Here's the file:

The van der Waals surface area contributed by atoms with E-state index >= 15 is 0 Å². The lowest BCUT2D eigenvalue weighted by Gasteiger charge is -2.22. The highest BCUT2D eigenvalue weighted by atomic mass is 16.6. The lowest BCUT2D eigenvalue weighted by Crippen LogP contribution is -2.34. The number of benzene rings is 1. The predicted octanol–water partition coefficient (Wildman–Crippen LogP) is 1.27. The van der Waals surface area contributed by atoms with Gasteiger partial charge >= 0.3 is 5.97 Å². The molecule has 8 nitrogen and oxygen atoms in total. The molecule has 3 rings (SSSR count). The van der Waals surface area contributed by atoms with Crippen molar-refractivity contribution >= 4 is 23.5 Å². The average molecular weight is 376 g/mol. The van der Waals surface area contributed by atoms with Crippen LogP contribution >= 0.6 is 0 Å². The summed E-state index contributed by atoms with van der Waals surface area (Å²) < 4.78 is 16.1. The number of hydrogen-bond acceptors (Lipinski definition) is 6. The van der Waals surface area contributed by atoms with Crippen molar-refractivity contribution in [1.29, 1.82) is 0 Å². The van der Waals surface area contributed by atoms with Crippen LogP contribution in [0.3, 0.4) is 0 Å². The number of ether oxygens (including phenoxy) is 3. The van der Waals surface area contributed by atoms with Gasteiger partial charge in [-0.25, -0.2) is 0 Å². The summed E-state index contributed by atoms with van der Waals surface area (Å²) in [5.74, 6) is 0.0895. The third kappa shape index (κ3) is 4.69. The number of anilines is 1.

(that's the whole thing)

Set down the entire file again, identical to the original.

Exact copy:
The van der Waals surface area contributed by atoms with E-state index >= 15 is 0 Å². The lowest BCUT2D eigenvalue weighted by Gasteiger charge is -2.22. The highest BCUT2D eigenvalue weighted by atomic mass is 16.6. The lowest BCUT2D eigenvalue weighted by Crippen LogP contribution is -2.34. The number of benzene rings is 1. The predicted octanol–water partition coefficient (Wildman–Crippen LogP) is 1.27. The van der Waals surface area contributed by atoms with Gasteiger partial charge >= 0.3 is 5.97 Å². The molecule has 8 nitrogen and oxygen atoms in total. The molecule has 3 rings (SSSR count). The van der Waals surface area contributed by atoms with Crippen molar-refractivity contribution >= 4 is 23.5 Å². The average molecular weight is 376 g/mol. The van der Waals surface area contributed by atoms with Crippen LogP contribution >= 0.6 is 0 Å². The summed E-state index contributed by atoms with van der Waals surface area (Å²) < 4.78 is 16.1. The number of hydrogen-bond acceptors (Lipinski definition) is 6. The van der Waals surface area contributed by atoms with Crippen molar-refractivity contribution in [1.29, 1.82) is 0 Å². The van der Waals surface area contributed by atoms with Crippen LogP contribution in [0.3, 0.4) is 0 Å². The number of ether oxygens (including phenoxy) is 3. The van der Waals surface area contributed by atoms with Gasteiger partial charge in [-0.25, -0.2) is 0 Å². The summed E-state index contributed by atoms with van der Waals surface area (Å²) in [5.74, 6) is 0.0895. The third kappa shape index (κ3) is 4.69. The number of anilines is 1.